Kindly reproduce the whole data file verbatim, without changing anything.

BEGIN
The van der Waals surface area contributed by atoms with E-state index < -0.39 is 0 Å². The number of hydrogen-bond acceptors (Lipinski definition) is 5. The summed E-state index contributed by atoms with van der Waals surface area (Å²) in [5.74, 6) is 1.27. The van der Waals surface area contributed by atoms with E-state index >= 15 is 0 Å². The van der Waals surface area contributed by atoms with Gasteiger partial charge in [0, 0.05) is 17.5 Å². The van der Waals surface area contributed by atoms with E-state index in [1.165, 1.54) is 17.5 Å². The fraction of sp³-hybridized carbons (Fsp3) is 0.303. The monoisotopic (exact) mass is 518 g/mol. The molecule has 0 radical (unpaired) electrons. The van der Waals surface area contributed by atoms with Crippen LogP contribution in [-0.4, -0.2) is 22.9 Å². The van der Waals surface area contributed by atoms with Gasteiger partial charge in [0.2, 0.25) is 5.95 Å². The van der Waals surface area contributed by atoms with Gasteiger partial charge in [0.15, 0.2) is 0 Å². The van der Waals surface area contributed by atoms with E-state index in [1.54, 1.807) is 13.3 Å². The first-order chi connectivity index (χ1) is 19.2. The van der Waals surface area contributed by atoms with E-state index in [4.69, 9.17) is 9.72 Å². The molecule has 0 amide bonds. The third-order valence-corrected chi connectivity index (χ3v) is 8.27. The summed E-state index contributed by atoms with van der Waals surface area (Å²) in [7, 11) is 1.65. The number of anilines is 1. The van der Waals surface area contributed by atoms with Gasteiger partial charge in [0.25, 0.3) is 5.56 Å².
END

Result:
The van der Waals surface area contributed by atoms with E-state index < -0.39 is 0 Å². The number of hydrogen-bond acceptors (Lipinski definition) is 5. The summed E-state index contributed by atoms with van der Waals surface area (Å²) in [5.74, 6) is 1.27. The van der Waals surface area contributed by atoms with E-state index >= 15 is 0 Å². The van der Waals surface area contributed by atoms with Gasteiger partial charge in [0, 0.05) is 17.5 Å². The van der Waals surface area contributed by atoms with E-state index in [1.165, 1.54) is 17.5 Å². The fraction of sp³-hybridized carbons (Fsp3) is 0.303. The monoisotopic (exact) mass is 518 g/mol. The molecule has 0 radical (unpaired) electrons. The van der Waals surface area contributed by atoms with Crippen LogP contribution in [-0.4, -0.2) is 22.9 Å². The van der Waals surface area contributed by atoms with Gasteiger partial charge in [0.2, 0.25) is 5.95 Å². The van der Waals surface area contributed by atoms with Gasteiger partial charge in [0.15, 0.2) is 0 Å². The van der Waals surface area contributed by atoms with E-state index in [1.54, 1.807) is 13.3 Å². The first-order chi connectivity index (χ1) is 19.2. The van der Waals surface area contributed by atoms with E-state index in [4.69, 9.17) is 9.72 Å². The molecule has 0 amide bonds. The third-order valence-corrected chi connectivity index (χ3v) is 8.27. The summed E-state index contributed by atoms with van der Waals surface area (Å²) in [7, 11) is 1.65. The number of anilines is 1. The van der Waals surface area contributed by atoms with Gasteiger partial charge in [0.25, 0.3) is 5.56 Å².